By Lorie Ann Cascaro
HONG KONG — Amid teeming monopods being sold cheap in the city’s street markets, locals still go to selfie studios for good quality photos. Banking on such demand, three entrepreneurs had savored success after the first year of its start-up company that stands for their youthfulness.
“Our name says it all,” Snaparty co-founder Vien Wong, 25, said Friday. It is a combination of “snap” that means taking photo and “party” as the place is also rented out for parties and meetings.
The company got its return on investment with a capital of 700,000 Hong Kong dollars a year after its inception in November 2013, said 26-year-old co-founder Alan Li.
Located in one of the old buildings in bustling Mong Kok district, Snaparty can hold up to 30 people.
It has two rooms as selfie or do-it-yourself studios, a living room with a sofa facing an LCD display screen connected to the Internet and Apple iMac desktop computer, a dining table and toilet.
The walls have shelves of stuffed toys, hats, party sunglasses and other colorful props for different occasions. Wi-Fi is available for everyone inside the room.
Each studio has customized tripod, DSLR camera, a stationary flash umbrella, LCD screen and a small sound system that can play mp3 files from both Android and Apple smartphones. Customers can choose their backdrop from painted canvas of various themes mounted on the wall.
Specifically designed for the studio, the tripod has wheels and holds a DSLR camera with levers to move it up and down, left and right. Instead of looking at the camera’s viewfinder, customers can see through the screen that can be adjusted up to 360 degrees to synchronize with the camera’s position.
After achieving the best angle, one can press the remote control button to shoot. Instantly, the picture shows up in the screen.
Having a pool of equipment that work well together is the key to have quality pictures and services, Wong said. Seeking professional advice was a good move, she added.
Kayu Chan, 24, also co-founder, is the photography master in the group, while Li, who works as bank consultant, takes care of the company’s financial matters.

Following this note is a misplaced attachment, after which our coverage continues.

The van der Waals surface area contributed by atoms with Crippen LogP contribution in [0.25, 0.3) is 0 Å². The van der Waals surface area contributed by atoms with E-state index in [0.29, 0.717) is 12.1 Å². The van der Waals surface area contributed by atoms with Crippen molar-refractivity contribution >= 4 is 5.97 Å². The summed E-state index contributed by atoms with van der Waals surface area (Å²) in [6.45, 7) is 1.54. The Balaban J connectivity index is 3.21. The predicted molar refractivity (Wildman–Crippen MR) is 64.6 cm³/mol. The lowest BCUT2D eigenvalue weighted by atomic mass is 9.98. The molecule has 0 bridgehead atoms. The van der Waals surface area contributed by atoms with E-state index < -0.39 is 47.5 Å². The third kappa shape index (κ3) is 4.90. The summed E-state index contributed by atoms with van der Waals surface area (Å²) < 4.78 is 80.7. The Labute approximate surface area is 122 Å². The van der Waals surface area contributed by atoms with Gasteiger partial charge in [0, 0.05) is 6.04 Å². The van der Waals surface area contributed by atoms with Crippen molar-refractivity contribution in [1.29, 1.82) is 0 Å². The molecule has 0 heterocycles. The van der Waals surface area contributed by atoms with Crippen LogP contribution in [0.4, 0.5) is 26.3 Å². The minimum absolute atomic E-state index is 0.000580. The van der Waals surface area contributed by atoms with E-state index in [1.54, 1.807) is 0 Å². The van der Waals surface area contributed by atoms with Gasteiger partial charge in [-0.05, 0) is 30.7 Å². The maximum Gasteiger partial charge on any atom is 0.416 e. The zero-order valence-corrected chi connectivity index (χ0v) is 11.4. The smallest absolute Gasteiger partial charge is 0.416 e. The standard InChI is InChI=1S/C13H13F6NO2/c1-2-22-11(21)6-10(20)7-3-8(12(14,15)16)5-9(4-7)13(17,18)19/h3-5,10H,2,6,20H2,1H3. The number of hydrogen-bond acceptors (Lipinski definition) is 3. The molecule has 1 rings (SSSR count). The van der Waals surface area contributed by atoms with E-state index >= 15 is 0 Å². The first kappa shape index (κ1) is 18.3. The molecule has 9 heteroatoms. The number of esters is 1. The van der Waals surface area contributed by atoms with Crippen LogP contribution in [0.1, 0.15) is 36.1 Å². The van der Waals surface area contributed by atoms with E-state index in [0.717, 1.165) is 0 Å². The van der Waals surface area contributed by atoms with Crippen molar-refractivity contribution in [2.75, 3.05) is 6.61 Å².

Their cameras, Canon EOS 70D, are “not the latest, not the most expensive,” Wong said, but suitable for the environment with the flash umbrella and lights in the room.
“No need for Photoshop,” she said and laughed. Customers can automatically upload their photos online using the computer and/or print them through a compact printer, Canon Selphy cp800.
The printer was Wong’s choice as she has been using it at home and satisfied with its output quality. More expensive than the Canon, Fujifilm portable printer prints customers’ photos in the size of business cards, Wong said.
Printing costs HK$6 per 4R photo and HK$12 per business card size photo.
To rent a studio for an hour costs HK$100 with as many as 3,005 photos taken based on its customers’ record.
One of the first two selfie studios in Hong Kong, Snaparty remains afloat, thanks to word-of-mouth and free promotions online, Wong said, noting Phocus as the other company.
Since the recent holidays, the market has been saturated with at least 20 selfie studios that emerged in the city, Wong noted.
Photography is among the creative industries that are important in promoting Hong Kong’s creative economy, according to Hong Kong Ideas Centre’s study.
“But, we are not so optimistic on the Hong Kong market,” Wong said. Snaparty considered branching out in other countries, especially South Korea and Malaysia, she added.